clock menu more-arrow no yes

Filed under:

How Atlanta's Stadium-Building Madness is Nothing New

New, 18 comments

With the announcement last week that Atlanta United Football Club will be building their headquarters and practice facility off Memorial Drive, the latest chapter of Atlanta's sporting history began. The decision was mired in controversy, with local residents concerned about concessions made by the county and the veracity of promises that the facility will have a positive impact on the neighborhood. While the soccer complex may be the largest investment that side of town has seen in years, it's fair to be skeptical. After all, throughout the metro, Atlantans have been promised many things over the years when sporting facilities come to the neighborhood. And often, things don't go as promised ...

Big-time professional sports didn't arrive in Atlanta until the 1960s. As the population of Atlanta boomed, the city welcomed the Braves from Milwaukee, who moved south to Atlanta Stadium in 1966. In the same year the Falcons franchise was established, and for 25 years the two teams shared what later was called Atlanta-Fulton County Stadium.

The stadium was built on 47 acres of the Washington-Rawson and Summerhill neighborhoods. It had once been a wealthy area, home to the Governor's Mansion, but suburban flight took its toll on the neighborhood, and construction of Interstates 20, 75 and 85 sealed the area's fate.

Stadium investment did little to bring further development in the area; rather, the vacuum created by the parking lots exacerbated decline. When it was announced the Olympics were coming to town, the Olympic Stadium — later Turner Field — was conceptualized as a way to bring about a Renaissance in the area that had never materialized.

Closer to the core of downtown, the 1970s saw the construction of the Omni Coliseum just a mile north of Atlanta Stadium on the site of disused rail lines to the west of Five Points. Constructed for the Atlanta Hawks, who had moved to Atlanta in 1968 from St. Louis, the Omni allowed the NBA franchise to move out of Alexander Memorial Coliseum — now Hank McCamish Pavilion — where it had shared space with Georgia Tech. From the start, the facility was surrounded by industrial uses. Doomed by faulty materials and outdated design, the Omni met its fate in 1997 — after only 25 years — to allow for the construction of Philips Arena, coming down the same year as Atlanta-Fulton County Stadium.

Before the Olympics, in 1992, the Georgia Dome opened next door to the Omni. Looming over residences to the west of Northside Drive, the stadium drew the sports district closer to historic neighborhoods, amplifying their disconnection to downtown. Despite promises of investment over the years, the Dome proved to be a not-so-stellar neighbor to Vine City and English Avenue, instead resulting in infighting and further degradation of the neighborhood over the decades. The construction of Philips Arena next door in 1999 did little to change things. Like the Omni before it, the Dome was doomed to last only 25 years.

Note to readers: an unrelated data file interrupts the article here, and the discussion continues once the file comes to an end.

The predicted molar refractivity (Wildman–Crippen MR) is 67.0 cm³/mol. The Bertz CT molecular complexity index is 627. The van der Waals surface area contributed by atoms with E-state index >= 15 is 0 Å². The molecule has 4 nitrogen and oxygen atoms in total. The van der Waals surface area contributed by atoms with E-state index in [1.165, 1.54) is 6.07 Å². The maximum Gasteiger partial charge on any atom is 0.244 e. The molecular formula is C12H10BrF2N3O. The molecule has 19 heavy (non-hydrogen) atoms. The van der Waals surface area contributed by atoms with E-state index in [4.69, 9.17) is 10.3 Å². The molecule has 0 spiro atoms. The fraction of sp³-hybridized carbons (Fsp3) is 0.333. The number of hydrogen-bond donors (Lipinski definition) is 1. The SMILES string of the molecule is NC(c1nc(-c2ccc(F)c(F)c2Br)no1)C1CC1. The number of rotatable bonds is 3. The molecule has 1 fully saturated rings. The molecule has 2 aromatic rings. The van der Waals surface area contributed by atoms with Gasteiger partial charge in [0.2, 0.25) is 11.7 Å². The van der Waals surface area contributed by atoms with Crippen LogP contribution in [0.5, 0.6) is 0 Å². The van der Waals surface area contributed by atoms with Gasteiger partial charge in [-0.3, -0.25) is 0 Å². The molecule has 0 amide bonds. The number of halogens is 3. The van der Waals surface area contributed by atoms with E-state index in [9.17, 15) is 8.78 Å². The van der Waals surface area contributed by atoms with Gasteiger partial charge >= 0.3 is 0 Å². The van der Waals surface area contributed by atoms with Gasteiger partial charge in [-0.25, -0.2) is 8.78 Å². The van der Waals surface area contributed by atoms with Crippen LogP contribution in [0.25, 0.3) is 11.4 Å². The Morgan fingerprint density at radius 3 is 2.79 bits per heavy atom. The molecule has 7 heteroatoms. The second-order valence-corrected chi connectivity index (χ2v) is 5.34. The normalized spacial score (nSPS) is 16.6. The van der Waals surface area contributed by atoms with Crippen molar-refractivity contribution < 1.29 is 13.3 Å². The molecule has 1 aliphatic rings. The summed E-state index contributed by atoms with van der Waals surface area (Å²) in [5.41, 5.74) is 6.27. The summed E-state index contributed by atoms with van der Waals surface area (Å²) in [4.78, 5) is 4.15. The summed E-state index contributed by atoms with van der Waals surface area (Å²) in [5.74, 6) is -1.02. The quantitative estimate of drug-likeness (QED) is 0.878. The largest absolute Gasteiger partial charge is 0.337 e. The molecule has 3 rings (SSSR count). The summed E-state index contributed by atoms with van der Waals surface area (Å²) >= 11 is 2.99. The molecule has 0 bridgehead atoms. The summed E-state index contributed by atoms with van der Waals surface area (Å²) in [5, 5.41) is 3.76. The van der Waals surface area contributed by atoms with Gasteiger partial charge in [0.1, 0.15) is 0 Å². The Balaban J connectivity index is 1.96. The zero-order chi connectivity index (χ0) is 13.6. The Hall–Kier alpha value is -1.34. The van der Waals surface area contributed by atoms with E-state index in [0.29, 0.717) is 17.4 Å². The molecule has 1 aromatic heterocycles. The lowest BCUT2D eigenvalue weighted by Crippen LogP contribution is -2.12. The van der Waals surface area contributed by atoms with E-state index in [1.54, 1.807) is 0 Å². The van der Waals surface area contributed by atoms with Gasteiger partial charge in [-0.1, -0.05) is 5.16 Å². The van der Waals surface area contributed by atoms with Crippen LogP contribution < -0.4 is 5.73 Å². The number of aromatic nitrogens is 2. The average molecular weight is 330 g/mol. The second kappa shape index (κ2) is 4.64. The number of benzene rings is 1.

But fear not! Despite the spotty track record of Atlanta's sports venues and their relationships with surrounding communities, the latest wave of development brings a renewed commitment to neighborliness.

The Braves and Cobb County vow that despite the traffic, the new Cumberland development won't be just a sporting venue, but an entire entertainment district and live-work-play community. With diverse uses and de-emphasis on parking lots, there is a chance for the development to become a nexus of activity in the area and sustain itself even when the Braves aren't in town.

Down in the city, with the construction of the new Falcons Stadium, owner Arthur Blank and Co. have committed a pretty penny to bolstering the nearest neighborhoods. The investment brings at least some modicum of hope that the new stadium may actually engage and improve the area, though from the street the edifice looms large. Still, the pending sale of a home priced at $169,000 offers a preliminary, anecdotal indication that at least someone is optimistic.

Finally, with everyone else getting a new venue, discussions have begun about the Hawks finding a new place to roost. After all, Philips Arena is 16 years old and dangerously nearing that 25-year lifespan. With word on the street that they just might relocate across town to the Civic Center site — an area hankering for more investment — the horizon could be brighter for the east side of downtown, too.

So while the folks in DeKalb have a right to be skeptical of the Atlanta United deal, there's hope that the precedent of Atlanta's sports venues being thorns in the sides of their neighborhoods could be coming to an end. Just maybe, once and for all, Atlanta United, the Braves, Falcons and Hawks will recognize it's in their best interests to help their communities thrive.